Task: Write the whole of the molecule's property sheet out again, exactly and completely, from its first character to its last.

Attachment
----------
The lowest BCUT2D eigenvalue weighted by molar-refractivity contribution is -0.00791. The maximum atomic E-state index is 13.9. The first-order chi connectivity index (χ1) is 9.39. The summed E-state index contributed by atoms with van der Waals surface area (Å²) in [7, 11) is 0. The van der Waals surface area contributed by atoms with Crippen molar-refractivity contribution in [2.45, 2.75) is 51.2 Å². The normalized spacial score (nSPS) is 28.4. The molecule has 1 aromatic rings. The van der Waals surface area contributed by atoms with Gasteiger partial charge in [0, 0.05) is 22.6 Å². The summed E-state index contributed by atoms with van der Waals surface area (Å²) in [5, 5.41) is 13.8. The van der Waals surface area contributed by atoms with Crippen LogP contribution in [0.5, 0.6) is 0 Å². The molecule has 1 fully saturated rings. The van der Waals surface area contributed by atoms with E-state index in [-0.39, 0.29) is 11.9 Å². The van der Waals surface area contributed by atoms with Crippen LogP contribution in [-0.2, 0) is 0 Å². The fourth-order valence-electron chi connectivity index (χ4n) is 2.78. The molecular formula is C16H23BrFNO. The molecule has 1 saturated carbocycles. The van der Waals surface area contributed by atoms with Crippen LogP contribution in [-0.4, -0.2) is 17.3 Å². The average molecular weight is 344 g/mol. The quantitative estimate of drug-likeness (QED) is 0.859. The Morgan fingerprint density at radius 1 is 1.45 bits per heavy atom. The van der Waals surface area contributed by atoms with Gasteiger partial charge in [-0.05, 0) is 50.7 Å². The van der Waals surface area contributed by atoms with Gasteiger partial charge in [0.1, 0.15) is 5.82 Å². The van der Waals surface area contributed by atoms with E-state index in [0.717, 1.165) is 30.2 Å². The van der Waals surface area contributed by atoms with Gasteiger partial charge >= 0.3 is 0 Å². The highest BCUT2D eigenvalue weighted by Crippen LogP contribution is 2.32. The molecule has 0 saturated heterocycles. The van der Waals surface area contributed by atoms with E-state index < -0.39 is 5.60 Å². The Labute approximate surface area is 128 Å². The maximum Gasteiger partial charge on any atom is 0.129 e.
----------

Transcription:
The lowest BCUT2D eigenvalue weighted by molar-refractivity contribution is -0.00791. The maximum atomic E-state index is 13.9. The first-order chi connectivity index (χ1) is 9.39. The summed E-state index contributed by atoms with van der Waals surface area (Å²) in [7, 11) is 0. The van der Waals surface area contributed by atoms with Crippen molar-refractivity contribution in [2.45, 2.75) is 51.2 Å². The normalized spacial score (nSPS) is 28.4. The molecule has 1 aromatic rings. The van der Waals surface area contributed by atoms with Gasteiger partial charge in [0, 0.05) is 22.6 Å². The summed E-state index contributed by atoms with van der Waals surface area (Å²) in [5, 5.41) is 13.8. The van der Waals surface area contributed by atoms with Crippen LogP contribution in [0.5, 0.6) is 0 Å². The molecule has 1 fully saturated rings. The van der Waals surface area contributed by atoms with E-state index in [-0.39, 0.29) is 11.9 Å². The van der Waals surface area contributed by atoms with Crippen LogP contribution in [-0.2, 0) is 0 Å². The fourth-order valence-electron chi connectivity index (χ4n) is 2.78. The molecular formula is C16H23BrFNO. The molecule has 1 saturated carbocycles. The van der Waals surface area contributed by atoms with Crippen LogP contribution in [-0.4, -0.2) is 17.3 Å². The average molecular weight is 344 g/mol. The quantitative estimate of drug-likeness (QED) is 0.859. The Morgan fingerprint density at radius 1 is 1.45 bits per heavy atom. The van der Waals surface area contributed by atoms with Gasteiger partial charge in [-0.05, 0) is 50.7 Å². The van der Waals surface area contributed by atoms with Gasteiger partial charge in [0.1, 0.15) is 5.82 Å². The van der Waals surface area contributed by atoms with E-state index in [0.717, 1.165) is 30.2 Å². The van der Waals surface area contributed by atoms with Gasteiger partial charge >= 0.3 is 0 Å². The highest BCUT2D eigenvalue weighted by Crippen LogP contribution is 2.32. The molecule has 0 saturated heterocycles. The van der Waals surface area contributed by atoms with E-state index < -0.39 is 5.60 Å². The Labute approximate surface area is 128 Å². The maximum Gasteiger partial charge on any atom is 0.129 e.